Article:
The National Review's Robert Costa. (Flickr/Gage Skidmore)
Back in 2009, Tucker Carlson gave a speech to the Conservative Political Action Conference, in which he told the crowd that what the right needed was more real journalism. He even pointed out that, as much as they hate The New York Times , that paper has people who do actual reporting and care about accurately relaying facts, and conservatives ought to try the same thing. He was booed resoundingly. Then Carlson founded the Daily Caller , which is kind of like giving a speech to a group of overweight people about the importance of cooking moderately sized meals filled with vegetables at home, then saying, "Let's go to McDonald's—Big Macs are on me!" Conservatives aren't wrong when they say most journalists are liberals. That isn't because of a conspiracy to keep out conservatives, any more than the fact that most stock brokers are conservatives is a result of a Wall Street conspiracy to keep out liberals. It's primarily because of the kind of people who are attracted to that kind of...

Let's Shut Down the Filibuster

AP Images/Evan Vucci
H ow you think about many immediate issues facing the country should hinge on your expectations about the future. Consider the battle shaping up this fall over the confirmation of President Barack Obama’s judicial nominees, particularly the three he has nominated to the U.S. Court of Appeals for the D.C. Circuit—Patricia Millett, Cornelia Pillard, and Robert Wilkins. Control of the D.C. Court is important in itself, but the bigger issue is the willingness of Senate Democrats to restrict use of the filibuster and revamp the ground rules in an institution that has often obstructed liberal reform. The D.C. Court is particularly significant for national policy because it rules on federal regulations affecting labor, environmental protection, financial reform, and other key matters. Refusing to consider any of the president’s three nominees on their merits, Senate Republicans want to reduce the number of judges on the court to eliminate the three current vacancies and preserve conservative...

A Spine Is a Useful Thing to Have

AP Photo/Charles Dharapak
AP Photo/ Evan Vucci H ow much damage have the Republicans done to themselves going into the elections of 2014 and 2016? And has President Obama resolved to hang tough, not just in this round, but in the one that follows and the one after that? The contrived shutdown crisis proved two things. It proved that Republicans are split down the middle between a lunatic, fundamentalist wing that prefers wreckage to governing and a pragmatic wing often allied with Wall Street. And it proved once and for all that being tough in the face of blackmail beats appeasement that only courts more rounds of blackmail. Business elites applied escalating pressure on the Republicans not to let the United States default on its debt. In the end, 144 House Republicans voted against the measure, and 87 voted for it. That 144, though, exaggerates somewhat the true strength of the Tea Party faction. Some of that vote was a protest against the failure of the Democrats to give anything in return. For now, public...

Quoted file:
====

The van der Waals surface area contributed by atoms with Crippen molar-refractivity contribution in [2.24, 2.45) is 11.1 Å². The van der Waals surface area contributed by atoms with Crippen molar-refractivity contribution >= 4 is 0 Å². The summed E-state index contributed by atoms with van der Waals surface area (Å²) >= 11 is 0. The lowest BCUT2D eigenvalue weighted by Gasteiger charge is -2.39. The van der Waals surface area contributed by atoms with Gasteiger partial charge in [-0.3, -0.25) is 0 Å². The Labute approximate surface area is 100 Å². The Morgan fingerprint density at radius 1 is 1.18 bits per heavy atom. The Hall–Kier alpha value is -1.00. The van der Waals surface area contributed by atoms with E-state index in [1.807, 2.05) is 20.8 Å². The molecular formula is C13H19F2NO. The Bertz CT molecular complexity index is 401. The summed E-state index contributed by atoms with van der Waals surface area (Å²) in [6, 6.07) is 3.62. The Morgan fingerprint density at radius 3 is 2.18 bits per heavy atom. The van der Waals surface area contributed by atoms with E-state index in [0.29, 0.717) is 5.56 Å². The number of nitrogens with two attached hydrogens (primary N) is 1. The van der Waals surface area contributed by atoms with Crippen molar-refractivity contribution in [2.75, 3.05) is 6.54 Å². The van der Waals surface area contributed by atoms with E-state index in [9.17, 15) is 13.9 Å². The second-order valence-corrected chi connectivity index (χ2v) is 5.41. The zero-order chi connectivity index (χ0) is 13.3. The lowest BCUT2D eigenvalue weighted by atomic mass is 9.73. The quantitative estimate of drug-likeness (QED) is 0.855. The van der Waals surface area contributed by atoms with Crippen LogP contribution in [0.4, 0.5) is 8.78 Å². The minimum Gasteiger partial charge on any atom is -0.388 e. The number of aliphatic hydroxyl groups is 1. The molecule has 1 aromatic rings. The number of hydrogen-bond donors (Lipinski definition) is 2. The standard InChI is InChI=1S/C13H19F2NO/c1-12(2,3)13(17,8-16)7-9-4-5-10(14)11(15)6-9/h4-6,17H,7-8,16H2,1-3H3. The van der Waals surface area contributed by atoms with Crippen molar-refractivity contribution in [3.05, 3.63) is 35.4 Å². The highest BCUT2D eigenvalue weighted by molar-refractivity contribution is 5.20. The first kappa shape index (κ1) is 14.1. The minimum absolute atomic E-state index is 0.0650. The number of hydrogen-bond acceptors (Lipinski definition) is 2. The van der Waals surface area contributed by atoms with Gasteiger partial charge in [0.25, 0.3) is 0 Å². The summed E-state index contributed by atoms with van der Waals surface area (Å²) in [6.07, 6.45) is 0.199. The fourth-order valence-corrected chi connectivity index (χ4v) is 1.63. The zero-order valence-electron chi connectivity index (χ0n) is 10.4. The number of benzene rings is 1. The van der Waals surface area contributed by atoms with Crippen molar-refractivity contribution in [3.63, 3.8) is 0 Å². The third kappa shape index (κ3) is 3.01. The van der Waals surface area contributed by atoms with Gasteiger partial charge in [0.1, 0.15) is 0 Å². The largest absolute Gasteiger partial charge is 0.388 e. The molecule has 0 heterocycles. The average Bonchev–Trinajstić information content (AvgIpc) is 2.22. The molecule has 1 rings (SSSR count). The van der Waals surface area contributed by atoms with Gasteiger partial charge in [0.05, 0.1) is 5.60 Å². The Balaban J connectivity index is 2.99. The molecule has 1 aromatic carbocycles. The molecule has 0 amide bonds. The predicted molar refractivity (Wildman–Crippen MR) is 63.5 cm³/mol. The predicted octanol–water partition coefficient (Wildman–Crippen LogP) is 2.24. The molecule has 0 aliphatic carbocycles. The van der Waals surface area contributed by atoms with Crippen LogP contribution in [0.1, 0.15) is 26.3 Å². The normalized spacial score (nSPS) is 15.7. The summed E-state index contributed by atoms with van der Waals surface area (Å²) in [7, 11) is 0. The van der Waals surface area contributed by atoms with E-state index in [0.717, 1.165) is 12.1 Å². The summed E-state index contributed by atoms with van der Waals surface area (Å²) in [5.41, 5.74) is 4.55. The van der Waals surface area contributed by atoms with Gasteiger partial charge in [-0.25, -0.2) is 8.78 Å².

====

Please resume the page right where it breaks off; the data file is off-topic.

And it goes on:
How Conservatives Reacted to the Shutdown/Default Deal

The despair that comes from knowing poor people are going to get health insurance. (Flickr/Jerry Furguson Photography)
Yesterday, John Boehner told a Cincinnati radio station, "We fought the good fight. We just didn't win." That's one way to look at what happened; another is that frightened Republicans allowed their most unhinged members to pull them into a political disaster that any rational person could have foreseen (and many certainly did). That Republicans would never get what they wanted—the destruction of the Affordable Care Act—was obvious. That they'd come out of it with almost nothing at all was nearly as predictable. So now that the battle is over, how are conservatives reacting? Let's take a look around. First, we've got some people who are seething with rage at their party for not hanging tough until they destroyed Obamacare: "I was trying to think earlier today if ever in my life I could remember any major political party being so irrelevant … I've never seen a major political party simply occupy placeholders, as the Republican party is doing." — Rush Limbaugh "Republican leadership has...

How Liberals Should Feel about the Shutdown/Default Agreement

Don't go too wild with the celebrations. (Flickr/Susana Fernandez)
We have a deal. At this writing no votes have been taken, but by the time you read this, the agreement brokered between Harry Reid and Mitch McConnell may well have passed one or both houses. So how should liberals feel about it? Let's break it down. 1. The government is funded through January 15th at sequestration levels. Even though sequestration was supposed to be painful for both sides, it turned out that Republicans were quite happy about it. Democrats would have preferred to reverse sequestration and have a less arbitrarily slashed budget, but this isn't the end of the world. Conclusion: Meh. 2. The debt limit is raised until February 7. When details were first coming out about the agreement, one report I read in Politico implied that henceforth, debt-ceiling increases were going to proceed on what is known as the McConnell Plan, since Mitch McConnell once proposed it (before changing his mind). Under that plan, Congress could pass a bill refusing to increase the ceiling, but...